Browse Prior Art Database

Mercury Column Position Sensor Using Capacitive Circuit

IP.com Disclosure Number: IPCOM000049033D
Original Publication Date: 1982-Apr-01
Included in the Prior Art Database: 2005-Feb-09
Document File: 2 page(s) / 36K

Publishing Venue

IBM

Related People

Dym, H: AUTHOR

Abstract

A capacitive circuit senses the position of a fixed length column of mercury in a dielectric tube. A first and a second driver electrode each encircle the tube for a length that includes the ends of the mercury column over the full travel of the column. The capacitive coupling of these drivers to the column varies oppositely as the column position changes. A third similar electrode between the first and second driver electrodes encircles a constant length of the column and has a constant capacitive coupling to the column. A circuit using capacitance measuring techniques signals the position of the column.

This text was extracted from a PDF file.
At least one non-text object (such as an image or picture) has been suppressed.
This is the abbreviated version, containing approximately 78% of the total text.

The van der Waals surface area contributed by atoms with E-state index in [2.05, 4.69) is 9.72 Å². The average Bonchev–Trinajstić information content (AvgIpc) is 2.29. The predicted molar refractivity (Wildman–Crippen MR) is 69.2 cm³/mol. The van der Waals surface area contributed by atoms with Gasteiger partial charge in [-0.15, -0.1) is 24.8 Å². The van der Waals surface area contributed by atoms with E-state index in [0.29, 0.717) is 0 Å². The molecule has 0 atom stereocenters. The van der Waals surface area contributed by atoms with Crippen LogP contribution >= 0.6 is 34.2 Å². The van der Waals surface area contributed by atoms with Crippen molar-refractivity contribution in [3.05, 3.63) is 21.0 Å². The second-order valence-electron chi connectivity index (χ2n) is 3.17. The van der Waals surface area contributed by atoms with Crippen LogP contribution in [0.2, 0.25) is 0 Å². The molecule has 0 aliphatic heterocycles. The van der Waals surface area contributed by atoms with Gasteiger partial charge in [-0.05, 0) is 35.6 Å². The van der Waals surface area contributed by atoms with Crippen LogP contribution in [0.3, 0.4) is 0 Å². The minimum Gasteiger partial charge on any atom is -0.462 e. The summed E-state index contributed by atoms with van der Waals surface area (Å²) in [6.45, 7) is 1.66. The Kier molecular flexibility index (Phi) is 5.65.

Page 1 of 2

Mercury Column Position Sensor Using Capacitive Circuit

A capacitive circuit senses the position of a fixed length column of mercury in a dielectric tube. A first and a second driver electrode each encircle the tube for a length that includes the ends of the mercury column over the full travel of the column. The capacitive coupling of these drivers to the column varies oppositely as the column position changes. A third similar electrode between the first and second driver electrodes encircles a constant length of the column and has a constant capacitive coupling to the column. A circuit using capacitance measuring techniques signals the position of the column.

Fig. 1 shows a glass tube 2 having a column of mercury 3 and temperature- responsive fluids 4 and 5 in bulbs 6 and 7 at either end. As the pressure in the bulbs changes differentially, the mercury column is moved along the tube. The length of the column does not change. The tube has first and second driver electrodes 8 and 9, a sensor electrode 10, and two shield electrodes 11 and 12.

Fig. 2 shows the components of Fig. 1 as elements of a circuit.

A circuit represented schematically as a switch 14 switches the drivers between two terminals to produce on the mercury column a Temperature, signifying voltage that is a function of the column position, and a Reference voltage that is independent of the column position (because the sum of the capacitances is constant). The signal at electrode 10 is coupled to an...